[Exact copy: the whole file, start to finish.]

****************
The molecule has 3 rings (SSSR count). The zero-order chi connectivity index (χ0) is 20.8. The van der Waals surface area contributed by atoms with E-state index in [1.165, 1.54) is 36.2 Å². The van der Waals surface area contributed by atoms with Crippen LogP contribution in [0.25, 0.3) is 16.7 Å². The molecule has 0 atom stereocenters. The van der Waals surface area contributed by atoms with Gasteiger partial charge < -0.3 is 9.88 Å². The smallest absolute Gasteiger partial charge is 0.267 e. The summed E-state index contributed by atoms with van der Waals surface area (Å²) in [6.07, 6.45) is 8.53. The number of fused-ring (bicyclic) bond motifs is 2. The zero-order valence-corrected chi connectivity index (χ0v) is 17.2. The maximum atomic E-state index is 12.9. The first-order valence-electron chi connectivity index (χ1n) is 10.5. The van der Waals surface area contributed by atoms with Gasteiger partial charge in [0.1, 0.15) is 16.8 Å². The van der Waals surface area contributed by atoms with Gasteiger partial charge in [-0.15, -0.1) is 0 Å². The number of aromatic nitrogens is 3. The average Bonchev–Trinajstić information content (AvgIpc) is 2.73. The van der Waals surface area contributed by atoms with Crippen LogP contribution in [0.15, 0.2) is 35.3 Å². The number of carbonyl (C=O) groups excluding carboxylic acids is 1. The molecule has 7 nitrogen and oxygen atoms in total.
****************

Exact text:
The molecule has 3 rings (SSSR count). The zero-order chi connectivity index (χ0) is 20.8. The van der Waals surface area contributed by atoms with E-state index in [1.165, 1.54) is 36.2 Å². The van der Waals surface area contributed by atoms with Crippen LogP contribution in [0.25, 0.3) is 16.7 Å². The molecule has 0 atom stereocenters. The van der Waals surface area contributed by atoms with Gasteiger partial charge < -0.3 is 9.88 Å². The smallest absolute Gasteiger partial charge is 0.267 e. The summed E-state index contributed by atoms with van der Waals surface area (Å²) in [6.07, 6.45) is 8.53. The number of fused-ring (bicyclic) bond motifs is 2. The zero-order valence-corrected chi connectivity index (χ0v) is 17.2. The maximum atomic E-state index is 12.9. The first-order valence-electron chi connectivity index (χ1n) is 10.5. The van der Waals surface area contributed by atoms with Gasteiger partial charge in [0.1, 0.15) is 16.8 Å². The van der Waals surface area contributed by atoms with Gasteiger partial charge in [-0.15, -0.1) is 0 Å². The number of aromatic nitrogens is 3. The average Bonchev–Trinajstić information content (AvgIpc) is 2.73. The van der Waals surface area contributed by atoms with Crippen LogP contribution in [0.15, 0.2) is 35.3 Å². The number of carbonyl (C=O) groups excluding carboxylic acids is 1. The molecule has 7 nitrogen and oxygen atoms in total.